Seller risk: High

Buyer risk: Low

Insurance: NA

Freight cost: Seller bears the most cost

DPU: Delivered at Place Unloaded

Incoterms chart of DPU Delivered at Place Unloaded

DPU (Delivered at Place Unloaded) requires the seller to deliver the goods and unload them at the buyer’s named location. It is the only incoterm that requires the seller to unload the goods.

Seller risk: Highest

Buyer risk: Lowest

Insurance: NA

Freight cost: Seller bears the most cost

DDP: Delivered Duty Paid

DDP (Delivered Duty Paid) places the maximum responsibility on the seller in an international trade transaction. It essentially means the seller takes care of everything involved in delivering the goods to the named place of destination, which can be anywhere agreed upon by the buyer and seller.

Seller risk: Highest

Buyer risk: Lowest

Insurance: NA

Freight cost: Seller bears the most cost

What are the 4 Incoterms for sea or inland waterway transport?

FAS: Free Alongside Ship

Incoterms chart of FAS Free Alongside Ship

FAS (Free Alongside Ship) denotes that the seller is responsible for delivering the goods alongside the buyer’s vessel at the named port of shipment. The buyer shall bear the responsibility for the costs and risk of loss or damage from that moment.

Seller risk: Low

Buyer risk: High

Insurance: NA

Freight cost: Buyer bears the most cost

FOB: Free On Board

Incoterms chart of FOB Free on Board

FOB (Free On Board) is an incoterm that places the responsibility of transferring the goods onto the nominated vessel on the seller, while all subsequent costs and risks become the buyer's responsibility.

Seller risk: Medium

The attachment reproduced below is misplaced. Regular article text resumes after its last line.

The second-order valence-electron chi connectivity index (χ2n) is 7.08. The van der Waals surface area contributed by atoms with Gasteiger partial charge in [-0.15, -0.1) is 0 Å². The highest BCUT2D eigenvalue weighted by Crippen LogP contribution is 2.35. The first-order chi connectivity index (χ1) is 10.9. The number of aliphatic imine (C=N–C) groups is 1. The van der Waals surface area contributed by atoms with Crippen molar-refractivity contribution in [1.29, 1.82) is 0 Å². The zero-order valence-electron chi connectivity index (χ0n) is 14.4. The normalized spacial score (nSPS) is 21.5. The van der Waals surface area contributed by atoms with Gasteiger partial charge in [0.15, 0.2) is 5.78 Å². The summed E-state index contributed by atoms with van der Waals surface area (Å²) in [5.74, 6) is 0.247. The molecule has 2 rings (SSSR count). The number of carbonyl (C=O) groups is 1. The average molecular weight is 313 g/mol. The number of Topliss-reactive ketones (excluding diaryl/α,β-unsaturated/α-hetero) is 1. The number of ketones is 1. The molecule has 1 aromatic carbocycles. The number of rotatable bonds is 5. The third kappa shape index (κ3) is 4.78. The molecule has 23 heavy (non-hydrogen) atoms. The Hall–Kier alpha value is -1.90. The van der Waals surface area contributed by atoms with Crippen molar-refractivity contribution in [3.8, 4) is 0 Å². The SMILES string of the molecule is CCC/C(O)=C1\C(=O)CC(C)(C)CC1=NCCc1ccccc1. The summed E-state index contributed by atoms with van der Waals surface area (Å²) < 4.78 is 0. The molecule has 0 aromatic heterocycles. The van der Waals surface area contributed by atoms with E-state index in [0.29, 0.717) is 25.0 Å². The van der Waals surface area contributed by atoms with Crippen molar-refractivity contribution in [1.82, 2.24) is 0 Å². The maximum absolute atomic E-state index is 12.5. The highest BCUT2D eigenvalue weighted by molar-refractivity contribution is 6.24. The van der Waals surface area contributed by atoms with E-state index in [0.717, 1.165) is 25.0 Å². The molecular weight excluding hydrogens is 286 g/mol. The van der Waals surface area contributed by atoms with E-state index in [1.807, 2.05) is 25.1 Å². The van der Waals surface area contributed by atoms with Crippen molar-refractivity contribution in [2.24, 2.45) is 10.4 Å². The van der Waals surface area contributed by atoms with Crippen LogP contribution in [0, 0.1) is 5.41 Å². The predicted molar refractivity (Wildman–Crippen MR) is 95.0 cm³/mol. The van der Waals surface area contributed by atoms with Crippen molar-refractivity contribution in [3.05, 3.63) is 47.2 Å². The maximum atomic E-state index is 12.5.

Buyer risk: Medium

Insurance: NA

Freight cost: Buyer bears the most cost

CFR: Cost and Freight

Incoterms chart of CFR Cost and Freight

CFR (Cost and Freight) defines that the seller is responsible for delivering the goods to the port of destination, and for paying the freight costs.

Seller risk: Medium

Buyer risk: Medium

Insurance: NA

Freight cost: Buyer bears the most cost

CIF: Cost, Insurance and Freight

Incoterms chart of CIF Cost Insurance and Freight

CIF (Cost, Insurance and Freight) requires the seller to be responsible for delivering the goods to the port of destination, and for paying the freight and insurance costs.

Seller risk: Medium

Buyer risk: Medium

Insurance: Yes (Only for onboarding on main carriage phase)

Freight cost: Buyer bears the most cost

What are some of the best practices and tips for incoterms?

While learning the incoterms is good theory knowledge, applying best practices can practically ensure your shipments go smoothly. Here are some of the best practices to take note of:

1. Evaluate your shipping goods

Consider whether your goods will get affected in any way in any sort of critical condition. Some of the questions to ask yourselves could be:

  • Are they fragile?
  • Are my goods perishable?
  • Are they of high value and low risk is key?
  • Do they require temperature control?

From there on, you should have a clearer idea about which incoterm is best, with the most appropriate risk transfer points and insurance options that will facilitate the smoothest delivery.

For example, if you are looking to ship out fragile cargo, you might want to consider CIF instead of EXW since insurance has to be covered in this incoterm. Or, if you are shipping sensiive goods with short shelf lives, DAP or DDP could be better incoterms to look at as they tend to facilitate a faster delivery.

2. Ensure compliance

It is always key to know the compliance rules ahead to prevent any scramble at any point of the delivery process. So, be sure to research important import/export information such as restrictions, licenses, and taxes.